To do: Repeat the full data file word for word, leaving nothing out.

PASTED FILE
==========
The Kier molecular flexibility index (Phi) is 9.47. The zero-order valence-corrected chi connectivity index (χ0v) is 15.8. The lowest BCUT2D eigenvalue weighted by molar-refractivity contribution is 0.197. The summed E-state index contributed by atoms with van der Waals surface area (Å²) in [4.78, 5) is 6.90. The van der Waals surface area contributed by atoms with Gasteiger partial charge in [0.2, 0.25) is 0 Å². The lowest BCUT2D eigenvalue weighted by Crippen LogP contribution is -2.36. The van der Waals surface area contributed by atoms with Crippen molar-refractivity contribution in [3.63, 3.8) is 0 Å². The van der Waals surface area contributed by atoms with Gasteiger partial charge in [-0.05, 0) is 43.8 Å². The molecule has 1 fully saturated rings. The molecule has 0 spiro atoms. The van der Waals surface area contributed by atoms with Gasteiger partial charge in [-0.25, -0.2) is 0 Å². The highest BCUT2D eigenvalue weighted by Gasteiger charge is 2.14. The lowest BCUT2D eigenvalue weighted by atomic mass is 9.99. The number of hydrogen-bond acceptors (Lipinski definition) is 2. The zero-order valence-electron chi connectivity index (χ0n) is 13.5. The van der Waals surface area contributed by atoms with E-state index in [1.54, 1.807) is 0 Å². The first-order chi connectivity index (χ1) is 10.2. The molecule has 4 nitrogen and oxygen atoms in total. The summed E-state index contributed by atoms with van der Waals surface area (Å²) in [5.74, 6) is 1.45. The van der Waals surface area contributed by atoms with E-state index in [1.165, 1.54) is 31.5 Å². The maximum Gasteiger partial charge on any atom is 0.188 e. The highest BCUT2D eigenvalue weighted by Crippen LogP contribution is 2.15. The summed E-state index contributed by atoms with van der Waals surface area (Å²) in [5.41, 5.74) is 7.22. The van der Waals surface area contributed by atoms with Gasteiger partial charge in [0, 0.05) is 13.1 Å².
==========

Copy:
The Kier molecular flexibility index (Phi) is 9.47. The zero-order valence-corrected chi connectivity index (χ0v) is 15.8. The lowest BCUT2D eigenvalue weighted by molar-refractivity contribution is 0.197. The summed E-state index contributed by atoms with van der Waals surface area (Å²) in [4.78, 5) is 6.90. The van der Waals surface area contributed by atoms with Gasteiger partial charge in [0.2, 0.25) is 0 Å². The lowest BCUT2D eigenvalue weighted by Crippen LogP contribution is -2.36. The van der Waals surface area contributed by atoms with Crippen molar-refractivity contribution in [3.63, 3.8) is 0 Å². The van der Waals surface area contributed by atoms with Gasteiger partial charge in [-0.05, 0) is 43.8 Å². The molecule has 1 fully saturated rings. The molecule has 0 spiro atoms. The van der Waals surface area contributed by atoms with Gasteiger partial charge in [-0.25, -0.2) is 0 Å². The highest BCUT2D eigenvalue weighted by Gasteiger charge is 2.14. The lowest BCUT2D eigenvalue weighted by atomic mass is 9.99. The number of hydrogen-bond acceptors (Lipinski definition) is 2. The zero-order valence-electron chi connectivity index (χ0n) is 13.5. The van der Waals surface area contributed by atoms with E-state index in [1.54, 1.807) is 0 Å². The first-order chi connectivity index (χ1) is 10.2. The molecule has 4 nitrogen and oxygen atoms in total. The summed E-state index contributed by atoms with van der Waals surface area (Å²) in [5.74, 6) is 1.45. The van der Waals surface area contributed by atoms with E-state index in [1.165, 1.54) is 31.5 Å². The maximum Gasteiger partial charge on any atom is 0.188 e. The highest BCUT2D eigenvalue weighted by Crippen LogP contribution is 2.15. The summed E-state index contributed by atoms with van der Waals surface area (Å²) in [5.41, 5.74) is 7.22. The van der Waals surface area contributed by atoms with Gasteiger partial charge in [0, 0.05) is 13.1 Å².